Increased access to the internet and social media and negative media coverage could be behind a huge increase in the number of complaints made against doctors, according to a new study commissioned by the GMC.
The authors of the report said that the dramatic rise in complaints – from 5,168 in 2007 to 10,347 in 2012 – was due to a complex array of factors, but pointed to the rise of social media as being particularly important.
Researchers at the University of Plymouth found that increased access to online information and shared public forums gave patients a greater degree of ownership over their own health.
Consequently, patients not only had higher expectations of their doctors but were increasingly likely to treat them with ‘less deference than in the past’, according to the report.
Persistently negative media coverage of the medical profession may also be encouraging patients to make ‘me too’ complaints.
While the report noted that there was no direct link between press coverage of high-profile medical cases and ‘spikes’ in complaints traffic, its authors suggested that media portrayal of the medical profession influenced how and why complaints are made.
The researchers said: ‘Despite the absence of a direct causal link between media coverage and complaint incidence in the statistical evidence, the amount of media content focused on the GMC and on fitness-to-practice cases in particular makes a significant contribution to the organisation’s public profile.
‘Common across all newspapers is a tendency to refer to the GMC and to its role as medical regulator, using a variety of terms such as “watchdog” or “the body that oversees”, but without much explanation of what that role entails. There is also a clear tendency, particularly in the reporting of the Daily Mail, but also in other newspapers, to imply that the GMC is ineffective, incompetent or biased towards doctors.’
While the largest source of complaints was clinical care, researchers noted that there had also been a ‘significant’ increase in complaints relating to doctor/patient communication. However, not all of these additional complaints related to problems that could be dealt with by the GMC.
The report found that the body’s success in raising its own public profile – for example, via the GMC website – meant it increasingly attracted complaints from patients expressing general dissatisfation with ‘something to do with doctors’.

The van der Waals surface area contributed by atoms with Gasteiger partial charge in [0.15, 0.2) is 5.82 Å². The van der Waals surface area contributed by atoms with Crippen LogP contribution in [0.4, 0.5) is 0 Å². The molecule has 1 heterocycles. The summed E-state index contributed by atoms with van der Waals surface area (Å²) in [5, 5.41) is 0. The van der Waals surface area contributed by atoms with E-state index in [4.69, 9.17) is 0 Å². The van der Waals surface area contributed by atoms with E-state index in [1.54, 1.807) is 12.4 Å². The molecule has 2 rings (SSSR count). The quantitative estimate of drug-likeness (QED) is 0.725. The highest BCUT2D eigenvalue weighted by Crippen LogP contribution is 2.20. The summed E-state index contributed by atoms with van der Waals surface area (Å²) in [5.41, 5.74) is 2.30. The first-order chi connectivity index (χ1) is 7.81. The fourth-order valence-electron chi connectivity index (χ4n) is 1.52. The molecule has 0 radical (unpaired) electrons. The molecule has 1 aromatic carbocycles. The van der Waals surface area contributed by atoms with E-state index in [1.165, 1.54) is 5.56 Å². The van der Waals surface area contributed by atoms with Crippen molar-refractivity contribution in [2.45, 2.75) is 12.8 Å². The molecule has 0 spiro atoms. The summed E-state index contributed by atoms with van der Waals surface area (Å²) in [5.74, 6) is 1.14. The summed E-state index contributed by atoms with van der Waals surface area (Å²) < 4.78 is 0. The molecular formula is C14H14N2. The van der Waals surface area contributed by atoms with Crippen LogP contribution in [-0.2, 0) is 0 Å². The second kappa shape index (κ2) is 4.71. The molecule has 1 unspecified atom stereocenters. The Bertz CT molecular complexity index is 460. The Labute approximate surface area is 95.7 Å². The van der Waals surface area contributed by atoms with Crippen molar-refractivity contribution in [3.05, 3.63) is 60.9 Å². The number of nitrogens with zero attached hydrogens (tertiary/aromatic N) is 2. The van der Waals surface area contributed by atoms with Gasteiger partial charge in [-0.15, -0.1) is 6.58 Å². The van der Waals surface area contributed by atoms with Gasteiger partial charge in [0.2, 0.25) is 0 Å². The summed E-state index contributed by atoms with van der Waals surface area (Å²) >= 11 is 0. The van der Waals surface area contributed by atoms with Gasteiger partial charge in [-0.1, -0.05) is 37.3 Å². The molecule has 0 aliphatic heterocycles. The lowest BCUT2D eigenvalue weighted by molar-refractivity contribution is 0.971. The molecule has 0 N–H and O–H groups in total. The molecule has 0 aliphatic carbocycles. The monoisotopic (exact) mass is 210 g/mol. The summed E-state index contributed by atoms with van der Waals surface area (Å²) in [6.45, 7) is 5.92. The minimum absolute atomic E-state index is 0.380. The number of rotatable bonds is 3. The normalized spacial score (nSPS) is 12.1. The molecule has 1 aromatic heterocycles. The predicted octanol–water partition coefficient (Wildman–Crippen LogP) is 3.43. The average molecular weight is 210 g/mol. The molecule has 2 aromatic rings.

Lead author Dr Julian Archer said that while improved public awareness of the GMC had contributed to the increase in complaints, many of these could not be dealt with because they fell outside the GPC’s remit.
He added: ‘The report also indicated that there is much to do to improve the wider complaint-handling system, so that complaints made by the general public about their doctors are directed to the appropriate authorities.’
Anthony Omo, the GMC’s director of fitness to practice, said in a blog post today that some of the complaints received by the GMC ‘could and should be resolved at a local level’.
He said: ‘Just one in five of these complaints met our criteria for a full investigation in 2012 and this raises important questions for us as a regulator. The main lesson from this research is that while patients and public know who we are, there is not the same understanding about what we do.
‘Making a complaint about a doctor can be stressful and it is important that concerns are raised with the right organisation so patients are not passed from pillar to post. We will continue to work with other organisations to make the complaints process clearer, simpler and less stressful for all involved.’
GMC chief executive Niall Dickson agreed that the rising number of complaints did not reflect falling standards. He said: ‘What this research underlines is that patients are more willing to complain and find it easier to do so. The large number of complaints we receive that are not for us, suggests that the current system is not working as well as it should.
‘The challenge for the GMC and other organisations is to make sure that anyone who has a concern or complaint can find their way to the right organisation to deal with it. For the vast majority of patients and relatives, that will mean local resolution.’